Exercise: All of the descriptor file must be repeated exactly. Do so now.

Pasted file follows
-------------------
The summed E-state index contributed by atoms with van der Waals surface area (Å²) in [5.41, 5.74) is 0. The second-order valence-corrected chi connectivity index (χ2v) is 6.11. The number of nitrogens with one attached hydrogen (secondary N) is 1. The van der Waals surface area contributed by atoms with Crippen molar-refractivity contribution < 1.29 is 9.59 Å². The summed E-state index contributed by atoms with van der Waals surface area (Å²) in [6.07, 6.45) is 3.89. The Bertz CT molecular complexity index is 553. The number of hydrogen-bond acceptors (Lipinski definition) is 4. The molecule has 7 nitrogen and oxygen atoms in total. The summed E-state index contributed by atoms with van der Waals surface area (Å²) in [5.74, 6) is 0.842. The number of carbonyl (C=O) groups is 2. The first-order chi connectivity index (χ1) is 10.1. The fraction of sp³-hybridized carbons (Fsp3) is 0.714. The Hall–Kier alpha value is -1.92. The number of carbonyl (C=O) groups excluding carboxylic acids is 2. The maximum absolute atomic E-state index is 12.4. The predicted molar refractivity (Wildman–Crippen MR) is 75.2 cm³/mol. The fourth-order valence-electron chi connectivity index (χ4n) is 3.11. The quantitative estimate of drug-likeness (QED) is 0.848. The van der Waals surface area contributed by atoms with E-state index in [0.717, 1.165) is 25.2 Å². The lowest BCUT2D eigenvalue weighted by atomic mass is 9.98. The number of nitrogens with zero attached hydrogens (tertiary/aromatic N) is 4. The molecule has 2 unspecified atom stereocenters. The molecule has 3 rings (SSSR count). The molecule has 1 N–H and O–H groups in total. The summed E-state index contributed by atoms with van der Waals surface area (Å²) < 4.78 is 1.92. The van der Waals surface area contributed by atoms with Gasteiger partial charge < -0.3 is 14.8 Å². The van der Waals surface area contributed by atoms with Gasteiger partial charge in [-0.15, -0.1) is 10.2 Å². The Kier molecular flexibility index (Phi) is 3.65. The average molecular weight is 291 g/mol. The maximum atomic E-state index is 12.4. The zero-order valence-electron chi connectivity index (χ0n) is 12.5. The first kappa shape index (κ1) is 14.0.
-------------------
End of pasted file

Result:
The summed E-state index contributed by atoms with van der Waals surface area (Å²) in [5.41, 5.74) is 0. The second-order valence-corrected chi connectivity index (χ2v) is 6.11. The number of nitrogens with one attached hydrogen (secondary N) is 1. The van der Waals surface area contributed by atoms with Crippen molar-refractivity contribution < 1.29 is 9.59 Å². The summed E-state index contributed by atoms with van der Waals surface area (Å²) in [6.07, 6.45) is 3.89. The Bertz CT molecular complexity index is 553. The number of hydrogen-bond acceptors (Lipinski definition) is 4. The molecule has 7 nitrogen and oxygen atoms in total. The summed E-state index contributed by atoms with van der Waals surface area (Å²) in [5.74, 6) is 0.842. The number of carbonyl (C=O) groups is 2. The first-order chi connectivity index (χ1) is 10.1. The fraction of sp³-hybridized carbons (Fsp3) is 0.714. The Hall–Kier alpha value is -1.92. The number of carbonyl (C=O) groups excluding carboxylic acids is 2. The maximum absolute atomic E-state index is 12.4. The predicted molar refractivity (Wildman–Crippen MR) is 75.2 cm³/mol. The fourth-order valence-electron chi connectivity index (χ4n) is 3.11. The quantitative estimate of drug-likeness (QED) is 0.848. The van der Waals surface area contributed by atoms with E-state index in [0.717, 1.165) is 25.2 Å². The lowest BCUT2D eigenvalue weighted by atomic mass is 9.98. The number of nitrogens with zero attached hydrogens (tertiary/aromatic N) is 4. The molecule has 2 unspecified atom stereocenters. The molecule has 3 rings (SSSR count). The molecule has 1 N–H and O–H groups in total. The summed E-state index contributed by atoms with van der Waals surface area (Å²) < 4.78 is 1.92. The van der Waals surface area contributed by atoms with Gasteiger partial charge < -0.3 is 14.8 Å². The van der Waals surface area contributed by atoms with Gasteiger partial charge in [-0.15, -0.1) is 10.2 Å². The Kier molecular flexibility index (Phi) is 3.65. The average molecular weight is 291 g/mol. The maximum atomic E-state index is 12.4. The zero-order valence-electron chi connectivity index (χ0n) is 12.5. The first kappa shape index (κ1) is 14.0.